A Deal To Bank On

Carver Bancorp sells bank branch to City National

Banking has long been a business of relationships. It’s a truism black-owned banks have apparently adopted as they look to create synergy of their own in growing numbers. Most recently, New York City-base Carver Bancorp, the nation’s largest African American bank, sold its Roosevelt, New York, branch to City National Bank, another black-owned bank in Newark, New Jersey.

City National’s purchase of the Roosevelt branch, which had $10.3 million in assets, marks the 25-year-old bank’s entree into the lucrative New York market. It is also the continuation of an initiative among black banks to forge strategic alliances with each other. “This transaction offers City National the opportunity to enter the New York arena, which is the perfect place for us to spread our horizons, says Louis Prezeau, president and CEO of City National. The ownership change will allow opportunities for services like smallbusiness and personal loans, services that Carver didn’t provide at that branch. City National has about $138 million in assets and four branches in New Jersey.

To be finalized, the deal must still clear regulatory hurdles because of rules preventing certain transactions between national banks and federal savings banks. If no regulatory issues derail the sale, the deal is expected to close this spring.

Prezeau expects to see more mergers in the African American banking community, as the groups face industry pressure to consolidate operations and cut costs that supersede the will to be independent. “The black-owned banks now see the need to grow,” says Prezeau, “either by merging with other banks or by making acquisitions where possible.”

Analysts agree, saying these banks will have to unite and become stronger in order to meet challenges of mainstream banks that are now focusing on black communities. Recently, two black-owned banks in Atlanta, mainstay Citizens Trust and newcomer First Southern of suburban Lithonia, joined to become the fifth-largest African American bank (see “The Urge to Merge,” Newspoints, October 1997).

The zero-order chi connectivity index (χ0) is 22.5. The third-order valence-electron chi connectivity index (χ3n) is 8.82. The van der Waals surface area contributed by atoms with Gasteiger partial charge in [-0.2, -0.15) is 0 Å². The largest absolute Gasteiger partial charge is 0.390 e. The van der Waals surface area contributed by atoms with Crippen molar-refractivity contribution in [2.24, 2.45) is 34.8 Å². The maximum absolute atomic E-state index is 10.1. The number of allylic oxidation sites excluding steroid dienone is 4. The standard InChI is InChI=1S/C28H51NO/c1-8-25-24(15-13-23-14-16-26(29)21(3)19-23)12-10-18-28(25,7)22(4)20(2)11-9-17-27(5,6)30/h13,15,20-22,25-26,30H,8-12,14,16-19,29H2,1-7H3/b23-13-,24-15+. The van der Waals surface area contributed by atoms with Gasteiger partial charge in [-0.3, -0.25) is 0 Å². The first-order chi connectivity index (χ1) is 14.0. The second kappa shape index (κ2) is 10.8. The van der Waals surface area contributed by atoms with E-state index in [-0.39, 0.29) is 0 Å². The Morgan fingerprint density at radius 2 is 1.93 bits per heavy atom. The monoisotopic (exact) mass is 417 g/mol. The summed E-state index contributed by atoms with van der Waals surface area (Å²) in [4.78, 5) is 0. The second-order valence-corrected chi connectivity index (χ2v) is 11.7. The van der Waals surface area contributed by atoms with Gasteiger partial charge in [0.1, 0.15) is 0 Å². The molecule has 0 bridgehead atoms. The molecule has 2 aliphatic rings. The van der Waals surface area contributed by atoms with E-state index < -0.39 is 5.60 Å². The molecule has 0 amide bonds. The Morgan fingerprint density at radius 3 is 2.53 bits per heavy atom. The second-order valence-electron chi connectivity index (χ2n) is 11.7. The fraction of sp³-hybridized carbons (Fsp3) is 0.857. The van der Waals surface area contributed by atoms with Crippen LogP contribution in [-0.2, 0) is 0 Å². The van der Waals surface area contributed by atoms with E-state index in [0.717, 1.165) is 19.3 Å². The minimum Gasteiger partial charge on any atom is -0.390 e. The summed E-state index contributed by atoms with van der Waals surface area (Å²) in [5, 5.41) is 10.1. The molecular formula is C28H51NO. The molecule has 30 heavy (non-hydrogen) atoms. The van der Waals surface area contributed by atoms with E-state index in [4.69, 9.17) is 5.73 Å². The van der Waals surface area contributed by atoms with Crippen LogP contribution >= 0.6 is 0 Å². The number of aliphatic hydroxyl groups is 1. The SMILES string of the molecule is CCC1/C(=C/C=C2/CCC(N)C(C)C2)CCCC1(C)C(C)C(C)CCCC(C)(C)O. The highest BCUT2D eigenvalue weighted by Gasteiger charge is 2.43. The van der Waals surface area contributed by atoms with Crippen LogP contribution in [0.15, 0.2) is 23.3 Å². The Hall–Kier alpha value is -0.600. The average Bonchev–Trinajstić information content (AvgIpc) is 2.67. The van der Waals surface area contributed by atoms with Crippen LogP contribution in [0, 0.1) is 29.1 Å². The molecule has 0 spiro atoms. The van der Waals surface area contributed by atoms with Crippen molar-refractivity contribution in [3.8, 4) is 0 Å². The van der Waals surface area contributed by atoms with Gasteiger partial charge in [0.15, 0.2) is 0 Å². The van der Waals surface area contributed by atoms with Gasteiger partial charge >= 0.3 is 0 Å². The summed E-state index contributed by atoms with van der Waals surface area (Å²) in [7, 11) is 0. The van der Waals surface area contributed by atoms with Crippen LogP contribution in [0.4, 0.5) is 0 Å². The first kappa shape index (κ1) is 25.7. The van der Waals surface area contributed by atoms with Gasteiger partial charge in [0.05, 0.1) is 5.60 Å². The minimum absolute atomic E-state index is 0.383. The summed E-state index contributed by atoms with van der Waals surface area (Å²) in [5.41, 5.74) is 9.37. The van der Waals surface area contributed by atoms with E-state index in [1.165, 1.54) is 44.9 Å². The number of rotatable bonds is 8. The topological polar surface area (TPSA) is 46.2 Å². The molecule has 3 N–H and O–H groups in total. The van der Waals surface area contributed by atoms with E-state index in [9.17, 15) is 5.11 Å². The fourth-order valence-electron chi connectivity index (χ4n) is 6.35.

For Prezeau and Thomas Clark, president and CEO of Carver, the relationship between their two institutions is far from new. When Prezeau, former acting president of the now-defunct Freedom National Bank, moved across the river to take the helm at City National in 1989, he took his connections with the Harlem banking world with him. Ever since then, the two banks have partnered on several mortgage and lending deals when neither had sufficient funds to do it alone.

Howard Dabney, senior vice president and chief lending officer at Carver, says it was that long-term relationship that made Carver aware that City National was looking for a foothold in the New York City area. And Carver had a branch it could afford to lose if the price was right. Prezeau approached Carver about a year ago over the possibility of selling a branch as part of its strategic plan to expand beyond New Jersey.

Clark says the sale of the Roosevelt branch was a cost-effective, strengthening play for Carver, as it was one of the bank’s smallest branches and was only marginally profitable. Carver’s largest deposit bases are

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